WHEN LISA CANNISTRACI OPENED HENRIETTA HUDSON IN 1991, getting the word out was a major undertaking. There were no group texts, no Facebook, and no Twitter—let alone a robust internet. She did things the old-school way: spending hundreds of dollars and countless hours mailing advertisements for the bar’s parties. “Six of us would sit around a long table and stuff envelopes, then you had to seal them and stamp them, and then—they were really heavy—you had to carry them to the post office,” she says.

Those humble beginnings, including her first bartending gig at the original Cubbyhole in New York City’s West Village in the mid-1980s, influenced her approach to managing lesbian bars. When that Cubbyhole closed in 1990, Cannistraci never envisioned opening a bar herself. It was Minnie Rivera, community organizer and entrepreneur, who approached her with the idea and, within a year, a bar was born. Nearly three decades later, she’s still standing.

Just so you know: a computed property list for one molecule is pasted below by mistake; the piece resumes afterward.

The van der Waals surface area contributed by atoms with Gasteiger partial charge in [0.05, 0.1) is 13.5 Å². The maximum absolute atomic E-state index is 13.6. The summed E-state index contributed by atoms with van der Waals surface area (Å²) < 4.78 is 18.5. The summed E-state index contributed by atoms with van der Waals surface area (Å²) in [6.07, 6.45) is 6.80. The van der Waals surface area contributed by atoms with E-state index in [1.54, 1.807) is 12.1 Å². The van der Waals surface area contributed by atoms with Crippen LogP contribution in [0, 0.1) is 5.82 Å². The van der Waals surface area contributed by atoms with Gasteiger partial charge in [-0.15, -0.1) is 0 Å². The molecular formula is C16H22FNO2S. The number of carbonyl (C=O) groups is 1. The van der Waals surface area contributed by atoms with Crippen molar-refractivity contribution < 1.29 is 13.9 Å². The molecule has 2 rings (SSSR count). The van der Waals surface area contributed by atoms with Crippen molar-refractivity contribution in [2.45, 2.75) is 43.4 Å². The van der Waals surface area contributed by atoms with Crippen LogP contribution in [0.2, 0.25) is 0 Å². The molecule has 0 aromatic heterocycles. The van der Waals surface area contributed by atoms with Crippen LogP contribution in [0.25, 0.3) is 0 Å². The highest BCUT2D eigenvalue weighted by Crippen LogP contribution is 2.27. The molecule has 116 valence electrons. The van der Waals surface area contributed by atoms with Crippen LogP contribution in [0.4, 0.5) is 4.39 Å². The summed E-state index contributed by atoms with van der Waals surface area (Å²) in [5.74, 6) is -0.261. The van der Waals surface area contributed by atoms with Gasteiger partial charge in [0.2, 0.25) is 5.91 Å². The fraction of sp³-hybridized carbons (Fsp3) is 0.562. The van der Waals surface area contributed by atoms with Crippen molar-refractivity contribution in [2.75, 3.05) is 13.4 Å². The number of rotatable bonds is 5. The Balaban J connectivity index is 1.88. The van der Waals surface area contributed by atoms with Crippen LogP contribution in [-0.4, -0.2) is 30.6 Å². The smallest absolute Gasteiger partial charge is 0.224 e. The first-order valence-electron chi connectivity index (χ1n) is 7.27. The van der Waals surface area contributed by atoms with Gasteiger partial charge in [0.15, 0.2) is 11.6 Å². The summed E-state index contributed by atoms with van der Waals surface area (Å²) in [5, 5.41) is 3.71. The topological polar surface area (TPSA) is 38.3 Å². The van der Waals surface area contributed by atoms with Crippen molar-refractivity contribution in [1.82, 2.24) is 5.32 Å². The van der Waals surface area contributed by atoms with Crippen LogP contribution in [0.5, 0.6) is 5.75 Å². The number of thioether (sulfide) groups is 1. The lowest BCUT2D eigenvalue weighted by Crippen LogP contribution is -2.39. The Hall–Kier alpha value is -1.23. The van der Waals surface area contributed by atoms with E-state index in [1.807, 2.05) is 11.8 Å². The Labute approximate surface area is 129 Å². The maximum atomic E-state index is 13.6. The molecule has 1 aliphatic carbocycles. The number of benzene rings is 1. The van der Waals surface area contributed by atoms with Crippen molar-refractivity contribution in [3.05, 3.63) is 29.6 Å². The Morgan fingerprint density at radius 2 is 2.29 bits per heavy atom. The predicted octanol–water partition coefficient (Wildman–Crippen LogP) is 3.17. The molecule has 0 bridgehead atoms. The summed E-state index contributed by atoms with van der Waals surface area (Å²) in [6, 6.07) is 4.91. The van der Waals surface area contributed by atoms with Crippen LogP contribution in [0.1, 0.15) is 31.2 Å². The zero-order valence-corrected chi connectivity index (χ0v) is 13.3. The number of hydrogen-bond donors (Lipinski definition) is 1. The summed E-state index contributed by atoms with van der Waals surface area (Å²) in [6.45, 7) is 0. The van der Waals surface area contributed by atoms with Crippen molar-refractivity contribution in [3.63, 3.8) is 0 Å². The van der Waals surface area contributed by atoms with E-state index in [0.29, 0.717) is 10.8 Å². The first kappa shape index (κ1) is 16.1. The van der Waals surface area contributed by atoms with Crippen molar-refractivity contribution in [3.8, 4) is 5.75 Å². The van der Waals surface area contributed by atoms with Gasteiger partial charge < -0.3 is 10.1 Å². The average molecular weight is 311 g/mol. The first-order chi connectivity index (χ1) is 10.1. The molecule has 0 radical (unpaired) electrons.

In fact, Henrietta Hudson is now the, featuring lesbian icon JD Samson. This social panic is valid: Lesbian bars have served as refuges for queer women seeking safety, solidarity, friendship, and sex; they’re veritable fortresses against both misogyny and homophobia. And their loss has been reduced to oversimplified observations (“Gentrification!”) and, frankly, sexist blaming (“Lesbians don’t want to pay for anything!”). Despite some notable doors shuttering in recent years—like The Lexington Club in San Francisco and Sisters in Philadelphia—a small but mighty group is still alive, innovating, and serving their people.

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